A mover and his mother-in-law were arrested in the theft of two Pablo Picasso drawings from an apartment after the owner died.
The drawings, of a guitar and a mandolin, were worth more than $60,000 (Ђ46,210) and were part of an extensive art collection owned by William Kingsland, who died in March, the city's Department of Investigation said Thursday.
The Manhattan public administrator's office, which handles the estates of dead people who have no wills or relatives, hired a consulting firm to sift through Kingsland's collection. The consultant photographed the two black and white cubist sketches on April 26 and included them in a catalog of the collection shown to representatives of art galleries and auction houses for possible sale.
The mover, Nahum "Nino" Kohen, was hired in May to cart Kingsland's household furnishings and other items of lesser value to a warehouse for auction. The public administrator's office noticed the drawings were missing in June.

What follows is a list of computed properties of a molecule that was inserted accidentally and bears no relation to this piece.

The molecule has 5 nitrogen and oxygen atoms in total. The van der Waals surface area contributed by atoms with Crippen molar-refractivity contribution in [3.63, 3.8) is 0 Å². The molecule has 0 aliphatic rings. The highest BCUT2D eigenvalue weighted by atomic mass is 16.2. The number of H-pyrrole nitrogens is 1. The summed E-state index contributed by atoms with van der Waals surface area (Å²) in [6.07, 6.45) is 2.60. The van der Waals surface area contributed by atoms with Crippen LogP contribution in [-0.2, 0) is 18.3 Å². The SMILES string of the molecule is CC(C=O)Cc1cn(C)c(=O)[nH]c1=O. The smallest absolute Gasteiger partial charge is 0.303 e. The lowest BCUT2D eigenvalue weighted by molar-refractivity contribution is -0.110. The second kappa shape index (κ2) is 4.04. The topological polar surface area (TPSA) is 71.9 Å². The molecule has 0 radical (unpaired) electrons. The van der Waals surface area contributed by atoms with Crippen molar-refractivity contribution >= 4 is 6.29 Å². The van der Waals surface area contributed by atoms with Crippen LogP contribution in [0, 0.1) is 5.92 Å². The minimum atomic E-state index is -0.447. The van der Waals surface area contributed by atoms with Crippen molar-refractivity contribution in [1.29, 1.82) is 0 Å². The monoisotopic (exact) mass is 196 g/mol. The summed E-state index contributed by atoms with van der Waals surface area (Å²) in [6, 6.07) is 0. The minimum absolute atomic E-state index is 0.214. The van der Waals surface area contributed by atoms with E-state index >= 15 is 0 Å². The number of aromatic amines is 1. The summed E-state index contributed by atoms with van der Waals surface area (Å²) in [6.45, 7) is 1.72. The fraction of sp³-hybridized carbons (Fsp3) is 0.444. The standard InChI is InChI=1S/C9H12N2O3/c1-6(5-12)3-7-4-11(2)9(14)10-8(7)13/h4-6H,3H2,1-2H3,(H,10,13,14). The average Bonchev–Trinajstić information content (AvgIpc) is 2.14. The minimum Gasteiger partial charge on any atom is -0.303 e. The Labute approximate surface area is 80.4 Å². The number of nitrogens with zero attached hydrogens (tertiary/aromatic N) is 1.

Investigators traced the stolen drawings to Kohen after learning that his mother-in-law, Ori Lellouch, later tried to sell them, the DOI said. The paintings have been recovered.
The FBI had been investigating works of art from the collection that had been stolen years earlier and learned that an art broker had obtained one of the missing drawings from Lellouch, the DOI said, reports AP.
"Not only are these defendants charged with stealing from their own customers but from the dead," DOI Commissioner Rose Gill Hearn said in a statement. "Stealing on the job is not a fringe benefit."
Kohen, 38, was charged with second-degree grand larceny and second-degree criminal possession of stolen property. If convicted, he could face up to 15 years in prison. Lellouch, 56, was charged with criminal possession of stolen property and could face a year in prison if convicted.
Kohen's attorney said his client did not steal the Picasso drawings.
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